Good & Bad PR 3 minute read
Deliveroo has announced a genius PR stunt that has landed the food delivery service a flood of fantastic coverage (which is likely to increase tenfold once the stunt actually happens).
The brand is planning a double-decker-bus-sized billboard in London made up entirely of thousands of burgers that will be free for the taking (and eating).
The billboard will be installed in London on 13 March with an official launch time of 7pm (although apparently it opens at 12pm), at the Old Truman Brewery. News of this is likely to mean that a hoard of burger-loving Londoners (and maybe even people from further afield) will travel to that very location in a couple of weeks to indulge on one of the burgers on offer; which will apparently be from a range of Deliveroo’s restaurant partners and will include chicken and vegetarian options.
According to Deliveroo, this is to encourage people to eat “more amazing food” and is a celebration of the fact that burgers are one of the nation’s most loved takeaway dishes.
Watching this space for more great coverage after the stunt on the 13th, but for now it’s been mentioned by titles like the Metro, Evening Standard and the Mirror.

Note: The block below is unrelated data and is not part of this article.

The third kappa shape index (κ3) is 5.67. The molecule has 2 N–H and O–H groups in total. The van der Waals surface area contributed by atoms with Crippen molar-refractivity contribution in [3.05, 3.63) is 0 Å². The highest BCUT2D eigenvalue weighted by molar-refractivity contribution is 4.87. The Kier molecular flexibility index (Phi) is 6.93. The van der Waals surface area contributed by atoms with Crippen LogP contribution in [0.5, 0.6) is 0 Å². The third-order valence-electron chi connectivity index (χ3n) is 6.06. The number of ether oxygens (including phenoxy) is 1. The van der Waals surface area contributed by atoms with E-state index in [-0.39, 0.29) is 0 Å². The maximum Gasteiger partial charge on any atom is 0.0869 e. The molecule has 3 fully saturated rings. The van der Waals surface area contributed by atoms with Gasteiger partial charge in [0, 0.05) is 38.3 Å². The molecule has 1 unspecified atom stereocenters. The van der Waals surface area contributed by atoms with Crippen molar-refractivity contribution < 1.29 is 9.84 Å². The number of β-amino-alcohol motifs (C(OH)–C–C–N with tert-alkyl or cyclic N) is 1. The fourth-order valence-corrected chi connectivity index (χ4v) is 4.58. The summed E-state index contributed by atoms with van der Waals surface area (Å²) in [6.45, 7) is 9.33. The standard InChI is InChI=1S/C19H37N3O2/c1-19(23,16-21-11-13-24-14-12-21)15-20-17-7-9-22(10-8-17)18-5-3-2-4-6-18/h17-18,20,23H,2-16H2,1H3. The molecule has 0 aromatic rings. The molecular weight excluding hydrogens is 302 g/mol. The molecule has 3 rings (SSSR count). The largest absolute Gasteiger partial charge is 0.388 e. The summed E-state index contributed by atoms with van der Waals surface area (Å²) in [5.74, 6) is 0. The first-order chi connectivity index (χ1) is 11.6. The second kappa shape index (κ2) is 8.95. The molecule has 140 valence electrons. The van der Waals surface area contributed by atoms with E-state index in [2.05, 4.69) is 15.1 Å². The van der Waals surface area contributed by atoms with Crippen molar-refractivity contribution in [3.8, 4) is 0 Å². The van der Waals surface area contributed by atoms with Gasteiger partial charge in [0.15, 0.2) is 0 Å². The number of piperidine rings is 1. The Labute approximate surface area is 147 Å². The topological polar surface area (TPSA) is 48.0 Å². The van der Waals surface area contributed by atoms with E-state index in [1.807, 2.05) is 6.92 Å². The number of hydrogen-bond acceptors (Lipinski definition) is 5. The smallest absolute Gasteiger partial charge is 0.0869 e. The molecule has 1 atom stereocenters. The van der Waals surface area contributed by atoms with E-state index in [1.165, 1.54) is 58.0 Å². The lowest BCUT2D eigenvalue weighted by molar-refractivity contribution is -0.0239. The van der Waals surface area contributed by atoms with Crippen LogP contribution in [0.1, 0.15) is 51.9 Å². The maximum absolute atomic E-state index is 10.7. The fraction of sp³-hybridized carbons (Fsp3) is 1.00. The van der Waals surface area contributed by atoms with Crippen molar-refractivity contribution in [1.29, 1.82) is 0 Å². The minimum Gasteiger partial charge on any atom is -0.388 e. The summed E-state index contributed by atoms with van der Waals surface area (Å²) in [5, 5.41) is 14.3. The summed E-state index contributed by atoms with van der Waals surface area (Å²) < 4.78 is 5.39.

Stores in the wars
Two retailers are facing collapse this week, leading to a string of negative press due to things like job losses and badly handled business affairs.
Toys R Us, the place of my childhood dreams, has been facing collapse for a little while, but on Wednesday reached the deadline of having to pay a £15m VAT bill; putting 3,200 jobs at risk if it didn’t cough up the funds and ultimately folding.
There are 105 stores in the UK that now face closure, but the retailer insists it is still looking for a buyer, despite administrator Moorfields conducting an “orderly wind-down” of the store’s portfolio. Toys R Us filed for bankruptcy protection in December, agreeing to a rescue plan that would enable it to restructure its operations (including 26 store closures by spring), but now continued poor sales and this whopping VAT bills means finding a buyer is unlikely.
Electronics store Maplin, which is owned by Rutland Partners, is also facing closure, putting 2,500 staff in its 200 UK stores at risk of job loss. The retailer had been in talks with Edinburgh Woollen Mill (the firm that owns stores such as Peacocks) over a possible sale, but administration now looks more likely.
It’s been a bad week all round for potential retail collapses and a string of media stories about the brands’ woes.
Nando’s chips are down
In others news, Nando’s looked a little on the cheeky side this week when it was revealed that the fries that the restaurant chain uses are, in fact, McCain’s frozen chips. Lots of Nando’s fans expressed their shock at the news on Twitter, but the chain said that the actually have an exclusive recipe as part of a partnership with McCain’s Food Services, so they aren’t the same as the ones you can buy down Tesco… apparently. No one’s likely to fall out of love with Nando’s over this news, but titles like the BBC and Telegraph still felt it important enough a story to cover, which made the restaurant brand look as though it had been hiding some potato-ey secret.
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